Since Apple began producing its M-series CPUs for Macs, the PC laptop market has been attempting to catch up with ARM-based alternatives that can equal power and efficiency.
Qualcomm looks to have made significant headway on its upcoming Snapdragon 8cx Gen 4 chipset. Benchmark findings on Geekbench, first released in January and identified by Windows Latest, show that the chipset exceeds Apple’s M1 and M2 CPUs in a critical statistic.
Now, for the less favorable aspect in the single-core test, the chipset earns a score of 1,197, representing minimal gain over the Snapdragon 8cx Gen 3’s average performance, which ranges from 1,040 to 1,120. However, it falls short of the M1 (1,750) and M2 (1900).
The latest chipset, built by former Apple Silicon engineers at Nuvia, has significantly improved multi-core performance. Regarding multi-core scores, the Snapdragon 8cx Gen 3 often falls between 5,300 and 5,900. However, the Gen 4 chipset achieved a far better score of 9,337, demonstrating a significant increase. Apple’s M1 chip typically provides multi-core scores in the 7000s, while the newer M2 chip varies from 8,500 to 9,000. While these performance gains are significant, Qualcomm and Microsoft should not celebrate just yet.
Real-world concerns exist:
There are various reasons why these new developments should be treated with caution. First, it’s worth noting that this data is based on a single leaked benchmark, which could be erroneous or even manufactured.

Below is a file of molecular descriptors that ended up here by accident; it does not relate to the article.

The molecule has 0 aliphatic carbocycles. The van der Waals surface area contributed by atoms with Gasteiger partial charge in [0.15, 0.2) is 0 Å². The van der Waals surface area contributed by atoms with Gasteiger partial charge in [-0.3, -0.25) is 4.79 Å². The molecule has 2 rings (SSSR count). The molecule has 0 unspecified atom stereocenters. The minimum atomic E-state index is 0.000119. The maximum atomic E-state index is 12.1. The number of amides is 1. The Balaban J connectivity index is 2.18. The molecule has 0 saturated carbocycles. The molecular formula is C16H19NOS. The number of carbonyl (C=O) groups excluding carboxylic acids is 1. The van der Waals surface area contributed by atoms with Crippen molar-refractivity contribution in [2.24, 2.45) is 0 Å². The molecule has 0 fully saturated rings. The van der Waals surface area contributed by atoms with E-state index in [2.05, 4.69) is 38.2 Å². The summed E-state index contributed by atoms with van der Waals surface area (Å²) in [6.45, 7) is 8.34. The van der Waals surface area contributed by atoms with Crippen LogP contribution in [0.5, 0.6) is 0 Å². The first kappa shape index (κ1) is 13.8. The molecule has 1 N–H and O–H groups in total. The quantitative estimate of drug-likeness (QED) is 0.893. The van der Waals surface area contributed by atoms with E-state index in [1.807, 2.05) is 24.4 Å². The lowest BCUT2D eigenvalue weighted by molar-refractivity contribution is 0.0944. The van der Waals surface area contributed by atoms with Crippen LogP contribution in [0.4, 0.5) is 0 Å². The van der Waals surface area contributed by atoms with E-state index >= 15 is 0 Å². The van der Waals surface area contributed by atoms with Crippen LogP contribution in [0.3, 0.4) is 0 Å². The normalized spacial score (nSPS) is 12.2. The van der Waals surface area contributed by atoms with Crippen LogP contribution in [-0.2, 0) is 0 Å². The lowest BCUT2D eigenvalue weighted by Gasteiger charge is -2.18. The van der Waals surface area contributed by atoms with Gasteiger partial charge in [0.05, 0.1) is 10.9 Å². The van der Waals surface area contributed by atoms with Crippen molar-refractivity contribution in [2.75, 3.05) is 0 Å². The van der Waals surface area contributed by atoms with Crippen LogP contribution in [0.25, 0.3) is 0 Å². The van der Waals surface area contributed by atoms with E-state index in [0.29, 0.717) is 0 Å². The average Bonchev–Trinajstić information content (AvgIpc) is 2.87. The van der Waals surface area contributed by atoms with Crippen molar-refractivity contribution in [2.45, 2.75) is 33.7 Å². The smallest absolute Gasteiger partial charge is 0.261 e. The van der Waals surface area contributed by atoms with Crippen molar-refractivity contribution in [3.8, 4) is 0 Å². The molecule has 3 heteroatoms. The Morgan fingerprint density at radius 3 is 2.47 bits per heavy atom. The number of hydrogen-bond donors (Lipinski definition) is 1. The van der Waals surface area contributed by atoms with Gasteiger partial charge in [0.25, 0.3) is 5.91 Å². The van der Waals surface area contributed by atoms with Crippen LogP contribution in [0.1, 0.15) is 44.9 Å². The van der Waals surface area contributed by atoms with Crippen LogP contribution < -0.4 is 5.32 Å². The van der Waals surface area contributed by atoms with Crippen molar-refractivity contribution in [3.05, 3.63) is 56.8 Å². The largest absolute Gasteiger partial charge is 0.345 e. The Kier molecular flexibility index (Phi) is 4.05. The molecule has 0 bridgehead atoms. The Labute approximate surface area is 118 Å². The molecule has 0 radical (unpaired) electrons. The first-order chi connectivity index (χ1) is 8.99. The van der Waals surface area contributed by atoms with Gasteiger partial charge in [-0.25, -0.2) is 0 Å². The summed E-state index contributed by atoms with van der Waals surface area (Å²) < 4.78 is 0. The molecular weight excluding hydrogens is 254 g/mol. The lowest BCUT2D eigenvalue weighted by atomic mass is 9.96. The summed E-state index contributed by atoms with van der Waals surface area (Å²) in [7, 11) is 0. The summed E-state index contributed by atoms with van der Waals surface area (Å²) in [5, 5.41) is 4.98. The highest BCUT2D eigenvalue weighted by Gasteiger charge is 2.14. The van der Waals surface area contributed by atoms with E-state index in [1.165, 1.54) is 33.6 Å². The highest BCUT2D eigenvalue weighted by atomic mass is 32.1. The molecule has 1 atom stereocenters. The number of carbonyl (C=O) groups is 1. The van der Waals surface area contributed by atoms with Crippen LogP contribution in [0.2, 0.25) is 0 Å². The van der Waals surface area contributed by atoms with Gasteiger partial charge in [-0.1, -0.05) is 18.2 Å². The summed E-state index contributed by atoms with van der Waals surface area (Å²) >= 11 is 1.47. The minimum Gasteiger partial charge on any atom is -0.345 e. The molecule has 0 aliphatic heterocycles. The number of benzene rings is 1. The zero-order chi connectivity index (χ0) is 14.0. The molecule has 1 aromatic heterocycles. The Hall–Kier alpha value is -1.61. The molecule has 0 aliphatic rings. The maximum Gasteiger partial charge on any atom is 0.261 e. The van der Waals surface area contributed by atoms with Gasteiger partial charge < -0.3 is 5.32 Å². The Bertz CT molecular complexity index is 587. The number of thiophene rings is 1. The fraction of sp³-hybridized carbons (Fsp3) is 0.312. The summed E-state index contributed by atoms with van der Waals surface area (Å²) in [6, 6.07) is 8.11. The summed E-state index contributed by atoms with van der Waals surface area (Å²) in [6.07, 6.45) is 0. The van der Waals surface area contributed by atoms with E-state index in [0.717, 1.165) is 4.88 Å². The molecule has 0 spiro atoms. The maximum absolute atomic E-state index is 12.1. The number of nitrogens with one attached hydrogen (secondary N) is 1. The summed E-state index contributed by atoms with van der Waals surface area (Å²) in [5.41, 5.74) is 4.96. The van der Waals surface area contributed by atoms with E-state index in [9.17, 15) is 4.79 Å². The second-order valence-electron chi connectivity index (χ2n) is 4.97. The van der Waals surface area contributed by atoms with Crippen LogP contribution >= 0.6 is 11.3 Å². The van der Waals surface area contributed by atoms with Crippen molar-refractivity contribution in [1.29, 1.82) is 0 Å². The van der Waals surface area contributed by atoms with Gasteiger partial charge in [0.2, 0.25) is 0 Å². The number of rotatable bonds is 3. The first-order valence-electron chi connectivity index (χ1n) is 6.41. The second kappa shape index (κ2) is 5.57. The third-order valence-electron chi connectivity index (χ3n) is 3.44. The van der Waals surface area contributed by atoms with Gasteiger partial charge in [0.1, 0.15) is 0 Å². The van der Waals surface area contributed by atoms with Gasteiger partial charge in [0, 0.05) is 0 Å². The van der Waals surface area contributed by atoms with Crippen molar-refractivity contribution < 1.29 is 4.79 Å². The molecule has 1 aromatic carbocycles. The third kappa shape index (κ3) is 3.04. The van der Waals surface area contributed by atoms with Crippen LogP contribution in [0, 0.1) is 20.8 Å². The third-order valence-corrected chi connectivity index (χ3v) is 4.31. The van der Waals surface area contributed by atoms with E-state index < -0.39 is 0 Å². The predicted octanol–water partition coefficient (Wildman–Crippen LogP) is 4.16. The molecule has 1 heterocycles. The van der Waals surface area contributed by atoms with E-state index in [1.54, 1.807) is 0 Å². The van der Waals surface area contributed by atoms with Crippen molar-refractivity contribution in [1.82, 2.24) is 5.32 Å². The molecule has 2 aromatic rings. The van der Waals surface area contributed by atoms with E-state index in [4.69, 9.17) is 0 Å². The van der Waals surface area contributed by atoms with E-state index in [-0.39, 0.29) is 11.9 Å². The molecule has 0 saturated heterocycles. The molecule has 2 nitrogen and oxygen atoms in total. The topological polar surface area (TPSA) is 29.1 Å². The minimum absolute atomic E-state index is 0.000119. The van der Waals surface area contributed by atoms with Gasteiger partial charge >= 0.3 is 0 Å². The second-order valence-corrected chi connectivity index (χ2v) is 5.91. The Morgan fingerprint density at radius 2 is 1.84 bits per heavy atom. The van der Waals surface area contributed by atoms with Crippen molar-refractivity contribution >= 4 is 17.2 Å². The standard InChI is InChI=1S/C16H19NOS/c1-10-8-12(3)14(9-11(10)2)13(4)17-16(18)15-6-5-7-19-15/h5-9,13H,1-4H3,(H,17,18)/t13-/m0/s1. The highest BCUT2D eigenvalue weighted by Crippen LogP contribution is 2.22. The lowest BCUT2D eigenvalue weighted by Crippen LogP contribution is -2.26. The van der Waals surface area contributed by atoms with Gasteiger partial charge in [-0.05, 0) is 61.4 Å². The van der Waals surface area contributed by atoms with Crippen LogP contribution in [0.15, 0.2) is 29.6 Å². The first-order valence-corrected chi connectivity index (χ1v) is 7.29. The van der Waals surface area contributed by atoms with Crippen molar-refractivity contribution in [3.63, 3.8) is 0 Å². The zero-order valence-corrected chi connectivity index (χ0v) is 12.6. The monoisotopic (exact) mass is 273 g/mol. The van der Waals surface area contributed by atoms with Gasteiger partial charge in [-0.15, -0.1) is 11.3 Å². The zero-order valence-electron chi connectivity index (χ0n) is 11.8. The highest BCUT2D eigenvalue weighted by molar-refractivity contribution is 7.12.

Second, the purported Snapdragon 8cx Gen 4 architecture looks to differ from Apple’s M-series chipsets. The Snapdragon features eight performance and four efficiency cores, whereas the M1 and M2 chips have four of each. Although this technical detail may not interest the typical customer, more performance cores may increase battery drain, an essential factor for portable devices.
Third, Apple has an edge because all its Macs now employ custom-designed chips, improving software compatibility. In contrast, despite improvements in emulation, Windows on ARM has long encountered issues in this area. Software developers have less incentive to create ARM-native versions of their products because there are fewer Snapdragon-powered Windows devices.
Finally, the strong Snapdragon scores compete with Apple’s M1 and M2 CPUs rather than the higher-tier Pro, Max, and Ultra models. The Apple M3 chipset on the horizon could indicate a substantial performance leap across generations. Regardless of these concerns, it’s an exciting development, and more details will soon emerge. The Qualcomm Summit begins this week in Hawaii, so we should get specifications and benchmarks soon through official sites.